Miller has again created a world where mankind has literally destroyed Earth’s environment. He doesn’t try to say how, but merely calls upon you to watch a decaying society run by an amoral totalitarian regime resembling ISIS or Boko Haram.
Could that be Earth’s future?
Me and Earl and the Dying Girl
As we watch sequel after sequel dominate the big screen, it is a relief to find a film that plows new territory. “Me and Earl and the Dying Girl” is a creative work of art from beginning to end, and to paraphrase an old “Star Trek” theme, it takes us on a journey never gone before.
The title of this film has meaning, and that is giving nothing away. As you watch a teenage girl named Rachel (Olivia Cooke) confront a harsh cancer diagnosis, you feel like you are watching another version of “Inside Out.” Only here, her central control system is dominated by anger, hope, friendship and despair.
The film centers around two high school seniors, both living uncertain lives. Greg (Thomas Mann) is frustrated by controlling parents (wonderfully played by Nick Offerman and Connie Britton) who, among other things, find the need to continually search his room. His only meaningful outlet is with a black friend, Earl (RJ Cyler in a memorable role), with whom he makes some spectacularly inventive movie spoofs of old classics. For example, “Midnight Cowboy” is called “2:58 P.M. Cowboy.” These kids are very funny.
On the other hand, their small movies are shown to no one, and Greg’s life changes dramatically when his mother forces him to go visit a friend’s daughter who has been diagnosed with leukemia. He hates the thought of pretending to build a friendship on nothing more than an order from a parent, yet an unexpected relationship blooms with the above-referred to Rachel that will leave you alternating between laughter and tears.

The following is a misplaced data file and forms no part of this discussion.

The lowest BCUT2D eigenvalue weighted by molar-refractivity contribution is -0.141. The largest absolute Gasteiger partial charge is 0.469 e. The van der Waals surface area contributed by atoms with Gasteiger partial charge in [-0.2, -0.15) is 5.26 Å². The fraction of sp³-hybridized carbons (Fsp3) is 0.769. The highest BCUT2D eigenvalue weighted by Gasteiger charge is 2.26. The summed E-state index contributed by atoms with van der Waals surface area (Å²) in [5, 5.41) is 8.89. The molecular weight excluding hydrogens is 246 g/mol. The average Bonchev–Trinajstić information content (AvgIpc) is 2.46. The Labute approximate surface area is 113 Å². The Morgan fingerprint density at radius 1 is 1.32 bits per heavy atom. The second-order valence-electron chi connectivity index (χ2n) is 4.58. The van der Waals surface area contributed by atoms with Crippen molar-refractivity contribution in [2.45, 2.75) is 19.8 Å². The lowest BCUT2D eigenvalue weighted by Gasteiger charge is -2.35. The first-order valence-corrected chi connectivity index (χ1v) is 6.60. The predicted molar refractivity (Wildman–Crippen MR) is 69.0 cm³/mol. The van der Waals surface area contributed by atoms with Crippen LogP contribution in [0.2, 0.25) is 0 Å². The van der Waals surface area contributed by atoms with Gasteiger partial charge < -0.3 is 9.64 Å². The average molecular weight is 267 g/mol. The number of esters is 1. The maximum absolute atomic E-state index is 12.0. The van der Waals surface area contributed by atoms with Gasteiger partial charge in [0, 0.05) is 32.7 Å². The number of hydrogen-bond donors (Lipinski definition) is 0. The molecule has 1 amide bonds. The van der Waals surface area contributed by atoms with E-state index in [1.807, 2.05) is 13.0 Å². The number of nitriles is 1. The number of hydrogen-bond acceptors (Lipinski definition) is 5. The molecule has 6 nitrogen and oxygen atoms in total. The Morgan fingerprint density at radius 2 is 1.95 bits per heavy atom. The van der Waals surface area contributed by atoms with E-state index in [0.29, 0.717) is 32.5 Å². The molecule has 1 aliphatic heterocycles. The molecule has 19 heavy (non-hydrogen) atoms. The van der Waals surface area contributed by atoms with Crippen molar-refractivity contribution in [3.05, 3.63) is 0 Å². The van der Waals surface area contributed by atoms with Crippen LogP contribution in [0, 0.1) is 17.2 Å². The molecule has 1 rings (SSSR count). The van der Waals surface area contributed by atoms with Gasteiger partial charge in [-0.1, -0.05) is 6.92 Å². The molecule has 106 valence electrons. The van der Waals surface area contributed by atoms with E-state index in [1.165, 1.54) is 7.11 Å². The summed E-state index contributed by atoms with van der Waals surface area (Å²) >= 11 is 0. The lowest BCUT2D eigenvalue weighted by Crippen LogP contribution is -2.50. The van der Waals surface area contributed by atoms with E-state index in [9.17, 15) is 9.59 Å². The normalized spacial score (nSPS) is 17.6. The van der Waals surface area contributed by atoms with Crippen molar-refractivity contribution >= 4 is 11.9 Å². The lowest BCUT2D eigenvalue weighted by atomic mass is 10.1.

Earl gets involved with this caustic duo, and the movie explodes on an emotional level that you will simply have to see to appreciate. While Earl is a kid from the poor side of town who has more common sense than Greg, it is Cooke’s role as Rachel that rises to an unforgettable level. She wants no pity and continues to find relief from an escalating illness that is destroying her by watching the crazy films made by Greg and Earl.
A friendship that Greg wanted to avoid begins to control his life. As Rachel’s condition worsens, he stops attending school to try to provide her with some relief. Their grief becomes yours, so come prepared.
This is anything but a romantic film, and these three characters wrestle with life and death in an enthralling fashion. In the end, you are left wishing that there was a way to simply tell Director Alfonso Gomez-Rejon, “thank you.”•
Robert Hammerle practices criminal law in Indianapolis at Pence Hensel LLC as of counsel. When he is not in the courtroom or the office, Bob can likely be found at one of his favorite movie theaters watching and preparing to review the latest films. To read more of his reviews, visit www.bigmouthbobs.com. The opinions expressed are those of the author.